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Large-scale phenotyping and genotyping of global maize germplasm and integrated linkage-linkage disequilibrium mapping for drought tolerance in maize

By: Yunbi Xu.
Contributor(s): Araus, J.L | Crouch, J.H [coaut.] | Gao, S.B [coaut.] | Guimaraes, C.T [coaut.] | Hao, Zhuanfang [coaut.] | Jianbing Yan | Li, J.S [coaut.] | Lu, Y.L [coaut.] | Rong, T.Z [coaut.] | Taba, S [coaut.] | Zhang, S.H [coaut.] | Vivek, B [coaut.] | Mugo, S.N [coaut.] | Magorokosho, C [coaut.] | Makumbi, D.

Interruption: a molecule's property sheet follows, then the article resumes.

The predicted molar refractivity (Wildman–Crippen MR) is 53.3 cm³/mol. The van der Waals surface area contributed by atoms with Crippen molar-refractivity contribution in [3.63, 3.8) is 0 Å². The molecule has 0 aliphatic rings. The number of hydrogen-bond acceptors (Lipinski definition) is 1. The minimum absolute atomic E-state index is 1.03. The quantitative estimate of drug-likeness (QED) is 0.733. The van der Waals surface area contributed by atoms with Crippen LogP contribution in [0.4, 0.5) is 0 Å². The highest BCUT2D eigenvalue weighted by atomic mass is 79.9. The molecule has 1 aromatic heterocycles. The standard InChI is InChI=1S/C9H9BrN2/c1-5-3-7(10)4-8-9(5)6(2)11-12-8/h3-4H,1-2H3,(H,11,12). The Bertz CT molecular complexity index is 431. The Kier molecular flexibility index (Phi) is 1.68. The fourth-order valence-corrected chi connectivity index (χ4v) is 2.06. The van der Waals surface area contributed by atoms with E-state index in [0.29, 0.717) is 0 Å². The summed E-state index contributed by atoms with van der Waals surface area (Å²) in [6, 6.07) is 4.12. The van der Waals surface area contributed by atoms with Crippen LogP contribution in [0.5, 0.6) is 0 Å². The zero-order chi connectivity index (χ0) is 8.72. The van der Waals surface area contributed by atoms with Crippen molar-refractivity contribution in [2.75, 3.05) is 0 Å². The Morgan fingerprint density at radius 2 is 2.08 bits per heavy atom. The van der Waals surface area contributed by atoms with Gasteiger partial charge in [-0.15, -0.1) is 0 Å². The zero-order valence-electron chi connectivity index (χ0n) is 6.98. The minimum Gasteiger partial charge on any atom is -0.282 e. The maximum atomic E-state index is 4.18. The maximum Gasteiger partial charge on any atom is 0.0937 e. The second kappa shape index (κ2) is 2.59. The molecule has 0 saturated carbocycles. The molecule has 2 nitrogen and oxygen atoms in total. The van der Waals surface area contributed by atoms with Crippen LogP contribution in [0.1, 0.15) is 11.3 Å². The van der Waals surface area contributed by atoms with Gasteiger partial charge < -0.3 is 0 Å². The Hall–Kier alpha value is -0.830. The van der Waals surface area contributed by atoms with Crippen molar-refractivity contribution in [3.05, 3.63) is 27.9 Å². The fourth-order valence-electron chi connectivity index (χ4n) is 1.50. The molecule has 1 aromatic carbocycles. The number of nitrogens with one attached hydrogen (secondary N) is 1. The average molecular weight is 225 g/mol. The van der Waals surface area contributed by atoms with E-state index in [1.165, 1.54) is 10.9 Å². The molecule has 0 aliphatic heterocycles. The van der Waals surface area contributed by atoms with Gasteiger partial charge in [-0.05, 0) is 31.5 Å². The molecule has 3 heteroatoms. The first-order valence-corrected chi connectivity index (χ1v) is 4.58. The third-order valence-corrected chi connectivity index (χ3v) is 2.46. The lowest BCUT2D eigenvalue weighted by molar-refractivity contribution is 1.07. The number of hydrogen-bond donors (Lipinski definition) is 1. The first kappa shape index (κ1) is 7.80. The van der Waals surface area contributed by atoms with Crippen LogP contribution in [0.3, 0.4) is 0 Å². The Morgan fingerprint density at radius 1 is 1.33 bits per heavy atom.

Material type: materialTypeLabelBookAnalytics: Show analyticsPublisher: 2009Description: p. 60.Summary: Characterization of genetic variation and identification of genes for drought tolerance is critical for improvement of maize adaptability. A total of 550 lines representing both temperate and tropical maize germplasm were evaluated for over 60 traits at vegetative and reproductive stages under both well-watered and water-stressed conditions. These lines include 220 recombinant inbred lines (RILs) from three populations and 106 backcrossed introgression lines (ILs) from 38 IL sets. Multiple drought tolerance criteria were screened for drought tolerance, including biomass before and after the drought stress as measured using the normalized difference vegetation index (NDVI), anthesis-silking interval, leaf senescence, chlorophyll content, root capacitance, final grain yield and drought tolerance index (DTI). Heritability estimates and genetic correlation among selection criteria indicate great potentiality of using NDVI for drought tolerance screening. The 45 lines with the best level of drought tolerance produced an average of more than 700 kernels per plot (Xu et al, this conference). All the tested lines have been genotyped using two SNP chips containing 3072 single nucleotide polymorphisms (SNPs), with 2139 informative and high-quality markers selected for genetic mapping. One of the SNP chips was developed from candidate genes related to drought tolerance. By linkage mapping using the three RIL populations, 179 quantitative trait loci were identified by composite interval mapping, explaining an average of 20.1% of the phenotypic variance. By linkage disequilibrium (LD)-based association mapping using 106 ILs, 46 marker-trait associations were identified. Two candidate genes for drought tolerance inferred from two SNPs were shared by both mapping methods (Hao et al, this conference). Preliminary results from LD mapping using all 535 lines (after excluding open-pollinated varieties) identified 39 marker-trait associations involving 18 markers and 17 traits (P-marker value <10-8). Twelve of the 18 SNPs can be traced back to genes with known function, which may relate to maize drought tolerance. The average total variation explained by a marker is 7.0%, with the highest for SNP PZA03134.1 (18.1%) for DTI. Integrated linkage-LD mapping is underway and will be presented at the conference. The candidate gene-based SNP genotyping combined with the integrated linkage-LD mapping provides a powerful strategy for identifying genes associated with drought tolerance in maize.Collection: CIMMYT Staff Publications Collection